Concern is appropriate, but the big picture remains positive
The weak results from U.S. equity markets in June and through the second quarter have been concerning, though largely a response to political risks in Europe. Underlying economic fundamentals are strong in the U.S. and improving in Europe, suggesting that any market adjustment may be limited. Moreover, both the U.S. and the world at large are better prepared to weather challenges than they have been in years.
It is quite possible that we will see further turbulence, particularly in international markets, but at this point it appears that it would be more of a normal adjustment to changing conditions. Even a larger correction would be normal in the grand scheme of things and nothing to worry about in the medium to longer term. We remain confident in the U.S. economy, our excellent positioning in the world, and the strength of our financial markets. We believe that a well-diversified portfolio with regular rebalancing is still the best way to meet financial goals over the long run and should be maintained through good times and bad.
Authored by Brad McMillan, senior vice president, chief investment officer at Commonwealth Financial Network.
All information according to Bloomberg, unless stated otherwise.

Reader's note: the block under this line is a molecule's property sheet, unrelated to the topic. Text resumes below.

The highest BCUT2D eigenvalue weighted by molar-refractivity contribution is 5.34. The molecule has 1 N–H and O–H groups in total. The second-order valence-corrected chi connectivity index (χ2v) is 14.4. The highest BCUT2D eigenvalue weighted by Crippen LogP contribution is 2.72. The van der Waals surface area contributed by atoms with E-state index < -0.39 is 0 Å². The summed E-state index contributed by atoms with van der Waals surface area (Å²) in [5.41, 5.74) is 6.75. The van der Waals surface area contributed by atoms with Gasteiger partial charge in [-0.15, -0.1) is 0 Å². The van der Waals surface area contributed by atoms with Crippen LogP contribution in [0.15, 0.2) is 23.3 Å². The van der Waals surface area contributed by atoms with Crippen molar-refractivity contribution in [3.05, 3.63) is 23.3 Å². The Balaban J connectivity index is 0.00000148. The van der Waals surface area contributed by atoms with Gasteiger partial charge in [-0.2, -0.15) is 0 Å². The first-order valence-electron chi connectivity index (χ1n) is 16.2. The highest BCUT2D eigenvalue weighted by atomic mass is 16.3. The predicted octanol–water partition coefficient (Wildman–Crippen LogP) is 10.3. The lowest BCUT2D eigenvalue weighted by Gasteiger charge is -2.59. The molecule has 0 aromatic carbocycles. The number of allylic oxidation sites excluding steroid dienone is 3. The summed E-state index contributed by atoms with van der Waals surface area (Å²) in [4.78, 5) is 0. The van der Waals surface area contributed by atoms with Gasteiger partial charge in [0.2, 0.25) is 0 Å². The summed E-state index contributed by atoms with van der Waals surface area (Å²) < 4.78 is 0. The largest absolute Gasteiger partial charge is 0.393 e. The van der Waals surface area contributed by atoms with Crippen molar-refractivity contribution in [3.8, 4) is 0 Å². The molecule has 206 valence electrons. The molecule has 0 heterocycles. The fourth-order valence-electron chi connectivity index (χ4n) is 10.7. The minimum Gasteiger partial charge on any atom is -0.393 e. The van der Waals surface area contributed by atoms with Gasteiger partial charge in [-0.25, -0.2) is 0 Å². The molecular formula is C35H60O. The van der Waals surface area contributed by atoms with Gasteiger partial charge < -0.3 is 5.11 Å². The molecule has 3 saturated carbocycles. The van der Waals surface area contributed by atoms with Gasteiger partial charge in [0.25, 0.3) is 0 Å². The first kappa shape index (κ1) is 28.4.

Disclosure: Certain sections of this commentary contain forward-looking statements that are based on our reasonable expectations, estimates, projections, and assumptions. Forward-looking statements are not guarantees of future performance and involve certain risks and uncertainties, which are difficult to predict. Past performance is not indicative of future results. Diversification does not assure a profit or protect against loss in declining markets. All indices are unmanaged and investors cannot invest directly into an index. The S&P 500 Index is a broad-based measurement of changes in stock market conditions based on the average performance of 500 widely held common stocks. The Dow Jones Industrial Average is a price-weighted average of 30 actively traded blue-chip stocks. The Nasdaq Composite Index measures the performance of all issues listed in the Nasdaq Stock Market, except for rights, warrants, units, and convertible debentures. The MSCI EAFE Index is a float-adjusted market capitalization index designed to measure developed market equity performance, excluding the U.S. and Canada. The MSCI Emerging Markets Index is a market capitalization-weighted index composed of companies representative of the market structure of 26 emerging market countries in Europe, Latin America, and the Pacific Basin. It excludes closed markets and those shares in otherwise free markets that are not purchasable by foreigners. The Barclays Capital Aggregate Bond Index is an unmanaged market value-weighted index representing securities that are SEC-registered, taxable, and dollar-denominated. It covers the U.S. investment-grade fixed-rate bond market, with index components for a combination of the Barclays Capital government and corporate securities, mortgage-backed pass-through securities, and asset-backed securities. The Barclays Capital High Yield Municipal Index measures the performance of long-term tax exempt bond market, including high-yield municipal bonds only.